Milk could overcome one of the biggest hurdles to RNA therapies

UK scientists turned cows’ milk into medicine.

UK scientists have used cows’ milk to deliver RNA therapies in an experiment with rats. It’s the first step towards a breakthrough that may fundamentally change how people take medicine.

RNA therapies: Most of your genes contain instructions to make proteins. These instructions are written in DNA, but it’s the job of another type of molecule, RNA, to translate those instructions and help cells make the proteins they need.

We can take advantage of this natural mechanism with RNA therapies, which can tell cells to make helpful proteins (or not make harmful ones) in order to treat diseases. The mRNA vaccines for COVID-19, for example, instruct cells to make the coronavirus’ spike protein in order to trigger an immune response that protects against the real virus.

“The ability to deliver ‘biological’ drugs, such as RNA therapies, is often regarded as the ‘holy grail’ of drug delivery.”

Driton Vllasaliu

RNA therapies have the potential to address countless health problems, from cancers to neurodegenerative disorders, but because RNA degrades easily, it’s hard to administer as a drug.

Currently, the only option is to package RNA in protective nanoparticles, but those can also trigger the immune system in their own right, leading to unpleasant side effects. The RNA then also has to be administered via an injection — even with its protective particle, our stomach acid would degrade the RNA if we tried to take it orally, preventing it from ever being taken up and used by our body.

“Oral administration of drugs is the most acceptable, convenient, and usually the cheapest way to take medicines as it doesn’t rely on healthcare professionals,” said Driton Vllasaliu, a senior lecturer in pharmaceutics at King’s College London (KCL). “The ability to deliver ‘biological’ drugs, such as RNA therapies, is often regarded as the ‘holy grail’ of drug delivery but has remained a stubborn challenge.”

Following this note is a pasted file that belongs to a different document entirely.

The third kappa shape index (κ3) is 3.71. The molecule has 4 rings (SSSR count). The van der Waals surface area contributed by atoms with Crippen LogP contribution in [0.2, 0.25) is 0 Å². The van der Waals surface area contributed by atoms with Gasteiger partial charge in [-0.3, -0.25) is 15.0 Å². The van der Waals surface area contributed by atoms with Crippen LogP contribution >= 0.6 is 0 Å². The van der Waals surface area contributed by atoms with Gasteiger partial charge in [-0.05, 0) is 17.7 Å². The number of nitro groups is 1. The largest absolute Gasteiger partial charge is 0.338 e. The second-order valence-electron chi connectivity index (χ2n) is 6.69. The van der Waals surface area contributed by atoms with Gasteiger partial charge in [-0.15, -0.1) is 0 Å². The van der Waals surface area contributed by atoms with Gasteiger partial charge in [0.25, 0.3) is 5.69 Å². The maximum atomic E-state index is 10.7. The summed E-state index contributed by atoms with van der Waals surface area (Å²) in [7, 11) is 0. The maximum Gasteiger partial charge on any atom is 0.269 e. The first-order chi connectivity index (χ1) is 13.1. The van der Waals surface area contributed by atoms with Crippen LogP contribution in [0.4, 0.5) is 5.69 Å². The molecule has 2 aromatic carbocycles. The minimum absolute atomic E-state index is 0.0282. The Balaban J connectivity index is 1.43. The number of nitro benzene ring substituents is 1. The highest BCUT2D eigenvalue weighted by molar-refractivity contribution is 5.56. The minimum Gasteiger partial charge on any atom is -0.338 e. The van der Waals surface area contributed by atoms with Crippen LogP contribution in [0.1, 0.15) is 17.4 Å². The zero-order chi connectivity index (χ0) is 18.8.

Does a body good: Vllasaliu thinks cows could be key to overcoming RNA therapies’ delivery limitations.

For a new study published in the Journal of Nanobiotechnology, his team describes using extracellular vesicles (EVs) — a type of particle that cells use to shuttle proteins, fats, and more to other cells — as delivery vehicles for RNA. 

They aren’t the first to explore the use of EVs to deliver RNA therapies, but they are one of the first to source them from cows’ milk. Because people are already regularly exposed to milk EVs, the particles are unlikely to trigger an unwanted immune response, according to the researchers, and they should be safe for people to consume in RNA therapies.

“Solving the challenge of drug loading into milk EVs could lead to disruptive and affordable oral biological therapies for many diseases.”

Driton Vllasaliu

For their study, the KCL team extracted EVs from cows’ milk and then loaded them with RNA molecules to treat inflammatory bowel disease (IBD). When administered orally to rat models of IBD, the therapy reduced the rodents’ IBD-related inflammation. The team believes this is the first in vivo demonstration of EVs from cows’ milk being used to deliver an RNA therapy.

The milk EVs were also able to cross the gut barrier in lab models of human intestines, which suggests they could deliver RNA therapies to the bloodstream. If confirmed with future research, that would indicate that the approach could be used to treat conditions beyond the digestive system.

“This study is significant as it suggests oral delivery of RNA drugs using technology based on milk EVs may be possible,” said Vllasaliu.

Looking ahead: In February 2024, Vllasaliu was awarded a £1.4 million ($1.7 million) grant to continue studying the use of milk EVs to deliver RNA therapies. 

“This project will tackle the current major challenge of effectively loading large molecule drugs, such as RNA therapies, into these EVs,” he told Freethink. “Solving the challenge of drug loading into milk EVs could lead to disruptive and affordable oral biological therapies for many diseases.”

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